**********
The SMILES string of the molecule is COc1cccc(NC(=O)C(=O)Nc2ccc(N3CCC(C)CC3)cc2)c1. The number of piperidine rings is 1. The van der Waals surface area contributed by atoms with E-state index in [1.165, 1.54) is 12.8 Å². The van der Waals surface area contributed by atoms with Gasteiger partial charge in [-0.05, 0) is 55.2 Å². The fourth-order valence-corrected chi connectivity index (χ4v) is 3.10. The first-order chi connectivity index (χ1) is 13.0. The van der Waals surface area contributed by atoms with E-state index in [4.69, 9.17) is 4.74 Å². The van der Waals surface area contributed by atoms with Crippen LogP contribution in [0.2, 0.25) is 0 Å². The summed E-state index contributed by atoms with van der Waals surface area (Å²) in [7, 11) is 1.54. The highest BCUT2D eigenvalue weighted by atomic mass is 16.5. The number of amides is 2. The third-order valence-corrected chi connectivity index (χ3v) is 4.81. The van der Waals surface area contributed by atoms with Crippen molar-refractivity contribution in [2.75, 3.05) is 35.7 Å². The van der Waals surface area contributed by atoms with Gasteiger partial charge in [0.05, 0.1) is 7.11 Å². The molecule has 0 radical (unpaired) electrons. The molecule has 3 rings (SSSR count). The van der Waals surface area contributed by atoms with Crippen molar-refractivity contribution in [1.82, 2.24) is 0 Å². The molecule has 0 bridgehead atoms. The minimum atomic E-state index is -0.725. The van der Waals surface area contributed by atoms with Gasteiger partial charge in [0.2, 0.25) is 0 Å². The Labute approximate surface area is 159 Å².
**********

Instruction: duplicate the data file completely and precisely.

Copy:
The SMILES string of the molecule is COc1cccc(NC(=O)C(=O)Nc2ccc(N3CCC(C)CC3)cc2)c1. The number of piperidine rings is 1. The van der Waals surface area contributed by atoms with E-state index in [1.165, 1.54) is 12.8 Å². The van der Waals surface area contributed by atoms with Gasteiger partial charge in [-0.05, 0) is 55.2 Å². The fourth-order valence-corrected chi connectivity index (χ4v) is 3.10. The first-order chi connectivity index (χ1) is 13.0. The van der Waals surface area contributed by atoms with E-state index in [4.69, 9.17) is 4.74 Å². The van der Waals surface area contributed by atoms with Crippen LogP contribution in [0.2, 0.25) is 0 Å². The summed E-state index contributed by atoms with van der Waals surface area (Å²) in [7, 11) is 1.54. The highest BCUT2D eigenvalue weighted by atomic mass is 16.5. The number of amides is 2. The third-order valence-corrected chi connectivity index (χ3v) is 4.81. The van der Waals surface area contributed by atoms with Crippen molar-refractivity contribution in [2.75, 3.05) is 35.7 Å². The van der Waals surface area contributed by atoms with Gasteiger partial charge in [0.05, 0.1) is 7.11 Å². The molecule has 0 radical (unpaired) electrons. The molecule has 3 rings (SSSR count). The van der Waals surface area contributed by atoms with Crippen molar-refractivity contribution in [1.82, 2.24) is 0 Å². The molecule has 0 bridgehead atoms. The minimum atomic E-state index is -0.725. The van der Waals surface area contributed by atoms with Gasteiger partial charge in [0.2, 0.25) is 0 Å². The Labute approximate surface area is 159 Å².